Why are parents in the U.S. so unhappy compared to the rest of the world?

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Over the past few years, more and more couples have begun to speak publicly about their decision not to have children—and the joy this lifestyle has brought them. Who needs kids, they explain, when their lives are wonderful as they are?


These folks will likely be glad to know that a new report from the Council on Contemporary Families has found that people in the U.S. without kids are, in fact, notably happier than those with kids. But a closer look at the data reveals that the reason isn't as straightforward as it may seem—in fact, it has little to do with kids themselves.

For the report, researchers looked at happiness levels among parents versus non-parents in 22 different Western countries—and found staggering differences between us and the rest of the world.


In countries like Norway and Hungary, for example, parents were, in fact, happier than non-parents. Similar results were seen in Portugal, Spain, and Sweden, which led researchers to believe that this "parental happiness penalty" isn't necessarily about having kids—it's about where you have them.

The most depressing part? The U.S. ranked dead last.

"The bad news is that of the 22 countries we studied, the U.S. has the largest happiness shortfall among parents compared to nonparents, significantly larger than the gap found in Great Britain and Australia," wrote Jennifer Glass, a sociology professor at the University of Texas at Austin and co-author of the study.

In this country, the happiness level of parents is 10% lower than that of non-parents.

So what's up with being a parent in the U.S.? The researchers looked into varying explanations, including family size, population size, number of unexpected births and wealth—but according to the data, none of these factors contributed significantly to the happiness gap.


Next they looked into the time, money, and energy it takes to raise a child in different countries. To do this, they dove into government policy issues such as duration and generosity of paid parental leave, average cost of child care, and work schedule flexibility. With this data they differentiated countries with "good parental policy packages" from countries with "weak parental policy packages." They also controlled for GDP, to make sure parental happiness wasn't occurring simply because parents lived in a richer country.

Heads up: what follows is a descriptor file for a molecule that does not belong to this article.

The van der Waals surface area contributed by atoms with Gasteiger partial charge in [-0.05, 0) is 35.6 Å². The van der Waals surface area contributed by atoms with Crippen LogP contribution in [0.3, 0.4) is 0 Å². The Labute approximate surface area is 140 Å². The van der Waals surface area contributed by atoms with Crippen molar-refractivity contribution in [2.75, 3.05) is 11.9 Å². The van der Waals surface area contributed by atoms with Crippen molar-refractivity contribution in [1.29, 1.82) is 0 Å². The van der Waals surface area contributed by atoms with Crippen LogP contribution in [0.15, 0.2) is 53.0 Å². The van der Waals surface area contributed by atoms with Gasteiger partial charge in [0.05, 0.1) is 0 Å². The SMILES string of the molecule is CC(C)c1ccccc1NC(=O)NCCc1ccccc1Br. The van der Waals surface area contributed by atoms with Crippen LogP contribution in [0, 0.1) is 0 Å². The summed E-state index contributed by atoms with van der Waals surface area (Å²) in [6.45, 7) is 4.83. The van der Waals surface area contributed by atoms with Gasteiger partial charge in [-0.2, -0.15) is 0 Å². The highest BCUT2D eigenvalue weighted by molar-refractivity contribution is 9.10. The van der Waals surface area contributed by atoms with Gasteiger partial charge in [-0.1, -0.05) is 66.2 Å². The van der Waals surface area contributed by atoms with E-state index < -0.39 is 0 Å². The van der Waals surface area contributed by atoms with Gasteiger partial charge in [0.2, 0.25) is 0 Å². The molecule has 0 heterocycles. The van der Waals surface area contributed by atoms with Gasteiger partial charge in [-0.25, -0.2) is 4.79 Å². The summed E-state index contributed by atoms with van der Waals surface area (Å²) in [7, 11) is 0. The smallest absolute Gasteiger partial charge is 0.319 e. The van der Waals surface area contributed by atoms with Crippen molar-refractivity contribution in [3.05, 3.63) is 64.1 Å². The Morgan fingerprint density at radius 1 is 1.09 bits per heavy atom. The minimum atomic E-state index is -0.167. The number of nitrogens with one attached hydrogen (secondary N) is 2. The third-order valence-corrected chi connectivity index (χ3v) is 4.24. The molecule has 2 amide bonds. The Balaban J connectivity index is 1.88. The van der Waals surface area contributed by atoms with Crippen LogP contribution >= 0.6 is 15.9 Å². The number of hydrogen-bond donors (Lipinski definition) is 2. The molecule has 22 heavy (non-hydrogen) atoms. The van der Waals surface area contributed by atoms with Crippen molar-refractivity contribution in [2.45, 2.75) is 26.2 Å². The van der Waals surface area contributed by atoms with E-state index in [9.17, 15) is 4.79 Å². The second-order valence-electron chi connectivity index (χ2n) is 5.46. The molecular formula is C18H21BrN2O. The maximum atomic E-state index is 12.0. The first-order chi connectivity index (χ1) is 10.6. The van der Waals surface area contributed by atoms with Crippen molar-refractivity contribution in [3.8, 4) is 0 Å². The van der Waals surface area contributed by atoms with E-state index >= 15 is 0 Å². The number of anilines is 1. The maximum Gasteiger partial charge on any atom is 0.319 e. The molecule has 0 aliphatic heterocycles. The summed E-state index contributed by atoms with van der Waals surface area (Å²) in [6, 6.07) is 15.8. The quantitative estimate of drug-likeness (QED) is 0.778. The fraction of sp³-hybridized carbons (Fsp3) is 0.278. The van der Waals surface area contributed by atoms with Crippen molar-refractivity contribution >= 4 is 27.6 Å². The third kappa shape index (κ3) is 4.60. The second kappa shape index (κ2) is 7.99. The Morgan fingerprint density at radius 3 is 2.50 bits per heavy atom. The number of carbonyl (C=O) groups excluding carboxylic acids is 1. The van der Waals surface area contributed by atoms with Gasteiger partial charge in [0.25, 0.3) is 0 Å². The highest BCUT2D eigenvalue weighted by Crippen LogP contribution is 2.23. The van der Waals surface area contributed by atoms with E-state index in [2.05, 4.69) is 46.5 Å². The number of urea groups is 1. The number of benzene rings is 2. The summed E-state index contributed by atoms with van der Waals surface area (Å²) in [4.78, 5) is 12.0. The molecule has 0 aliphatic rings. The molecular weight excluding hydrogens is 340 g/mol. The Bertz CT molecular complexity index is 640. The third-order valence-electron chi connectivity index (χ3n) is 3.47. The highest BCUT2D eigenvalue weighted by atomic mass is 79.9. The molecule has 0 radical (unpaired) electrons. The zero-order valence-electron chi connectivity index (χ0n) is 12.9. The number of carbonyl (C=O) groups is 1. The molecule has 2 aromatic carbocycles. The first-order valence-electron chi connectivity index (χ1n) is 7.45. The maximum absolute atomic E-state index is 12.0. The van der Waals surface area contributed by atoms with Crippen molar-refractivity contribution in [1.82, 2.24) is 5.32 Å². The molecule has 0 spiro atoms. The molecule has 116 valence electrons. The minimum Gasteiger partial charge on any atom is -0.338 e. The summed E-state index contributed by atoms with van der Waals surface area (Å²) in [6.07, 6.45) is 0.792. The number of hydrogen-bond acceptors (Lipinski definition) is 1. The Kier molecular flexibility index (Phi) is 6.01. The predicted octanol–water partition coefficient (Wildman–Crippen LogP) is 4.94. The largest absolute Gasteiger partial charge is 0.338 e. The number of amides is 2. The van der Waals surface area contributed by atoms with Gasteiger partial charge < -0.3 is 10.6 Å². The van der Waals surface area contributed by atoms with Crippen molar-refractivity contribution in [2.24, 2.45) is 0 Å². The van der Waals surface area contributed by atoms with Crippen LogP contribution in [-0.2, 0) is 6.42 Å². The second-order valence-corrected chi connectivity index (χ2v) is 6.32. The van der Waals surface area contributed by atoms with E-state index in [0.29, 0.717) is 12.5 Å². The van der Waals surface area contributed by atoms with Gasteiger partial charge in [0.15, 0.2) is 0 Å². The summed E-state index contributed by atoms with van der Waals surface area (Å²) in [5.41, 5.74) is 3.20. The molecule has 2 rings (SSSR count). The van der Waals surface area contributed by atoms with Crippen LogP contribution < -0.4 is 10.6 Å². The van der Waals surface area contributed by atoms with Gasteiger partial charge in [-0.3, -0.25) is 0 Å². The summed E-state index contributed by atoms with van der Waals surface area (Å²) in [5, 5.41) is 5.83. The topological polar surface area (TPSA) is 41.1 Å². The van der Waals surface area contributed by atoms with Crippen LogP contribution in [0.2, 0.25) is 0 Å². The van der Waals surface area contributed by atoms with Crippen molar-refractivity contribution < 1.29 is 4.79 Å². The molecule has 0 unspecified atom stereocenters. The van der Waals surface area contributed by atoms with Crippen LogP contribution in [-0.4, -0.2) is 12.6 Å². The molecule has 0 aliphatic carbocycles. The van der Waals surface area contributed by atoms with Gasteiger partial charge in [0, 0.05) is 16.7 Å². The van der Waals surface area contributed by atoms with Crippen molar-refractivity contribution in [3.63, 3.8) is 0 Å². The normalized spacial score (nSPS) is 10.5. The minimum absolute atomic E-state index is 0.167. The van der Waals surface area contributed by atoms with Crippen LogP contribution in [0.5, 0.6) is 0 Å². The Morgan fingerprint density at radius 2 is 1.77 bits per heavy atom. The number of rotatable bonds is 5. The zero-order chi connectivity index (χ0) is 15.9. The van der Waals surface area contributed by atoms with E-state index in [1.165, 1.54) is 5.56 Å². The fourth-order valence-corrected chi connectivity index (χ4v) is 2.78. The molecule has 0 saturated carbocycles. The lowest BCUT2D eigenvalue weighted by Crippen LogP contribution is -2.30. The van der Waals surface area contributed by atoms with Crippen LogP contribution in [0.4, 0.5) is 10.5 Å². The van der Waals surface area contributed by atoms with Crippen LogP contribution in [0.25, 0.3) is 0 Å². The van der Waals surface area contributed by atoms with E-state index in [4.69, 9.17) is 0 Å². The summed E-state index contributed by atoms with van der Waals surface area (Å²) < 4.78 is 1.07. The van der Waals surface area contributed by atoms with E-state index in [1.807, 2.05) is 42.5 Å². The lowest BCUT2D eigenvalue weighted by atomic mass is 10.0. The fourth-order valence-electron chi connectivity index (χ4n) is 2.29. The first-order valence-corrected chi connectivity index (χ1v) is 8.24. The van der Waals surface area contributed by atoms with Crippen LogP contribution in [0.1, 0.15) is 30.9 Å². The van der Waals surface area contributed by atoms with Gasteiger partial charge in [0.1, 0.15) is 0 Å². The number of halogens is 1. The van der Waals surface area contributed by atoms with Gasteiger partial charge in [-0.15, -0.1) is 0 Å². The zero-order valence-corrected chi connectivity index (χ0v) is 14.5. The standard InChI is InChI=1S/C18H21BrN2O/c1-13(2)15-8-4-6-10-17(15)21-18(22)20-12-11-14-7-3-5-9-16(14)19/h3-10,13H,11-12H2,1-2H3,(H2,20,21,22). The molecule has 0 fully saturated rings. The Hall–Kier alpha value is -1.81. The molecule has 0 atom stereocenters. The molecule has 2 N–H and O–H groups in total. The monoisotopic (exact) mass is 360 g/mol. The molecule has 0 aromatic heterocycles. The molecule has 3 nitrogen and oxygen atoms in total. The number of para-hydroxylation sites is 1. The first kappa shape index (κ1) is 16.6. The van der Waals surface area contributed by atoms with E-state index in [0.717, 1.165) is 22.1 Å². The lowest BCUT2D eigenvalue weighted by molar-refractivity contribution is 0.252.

They'd found their answer. Social policies, it turns out, were hugely influential.


"What we found was astonishing," wrote Glass. "The negative effects of parenthood on happiness were entirely explained by the presence or absence of social policies allowing parents to better combine paid work with family obligations. And this was true for both mothers and fathers."

Indeed, there was no happiness gap between parents and non-parents in countries with generous family policy packages. Even better news, the social policies that helped parents the most also helped non-parents, because they included things like more time of from work for everyone and minimum paid sick days.


Glass and her team also found some gender differences in happiness. Fathers tended to get happiness bumps with money-specific policies such as curbing child care costs, whereas mothers saw happiness bumps with time-related policies such as paid sick leave. But the researchers say these differences were minor, and that overall, "The most important predictor of higher relative levels of happiness for parents was the presence of family policies making it less stressful and less costly combine childrearing with paid work."

For a broader—and even starker—look at just how much the U.S. lags behind the rest of the world when it comes to creating parent-friendly social policies, this BuzzFeed video from 2014 puts the situation into relief:

So how do we change the system—and boost parental happiness levels?

For starters, we need to push our political leaders to fight for better parenting policies, Glass told me over email.


"Vote your interests in the next election(s); these are national policies we are studying," she said. "Expecting the free market to support early child care or paid time off has proven to be a losing strategy for American parents. And who can blame employers for not wanting to foot the bill alone for leaves and decent low-cost child care? As economist Nancy Folbre says, 'If we all benefit from well-raised children of employed parents, then we should all help pay for them a little bit too.'" Well said.

Taryn Hillin is Fusion's love and sex writer, with a large focus on the science of relationships. She also loves dogs, Bourbon barrel-aged beers and popcorn — not necessarily in that order.

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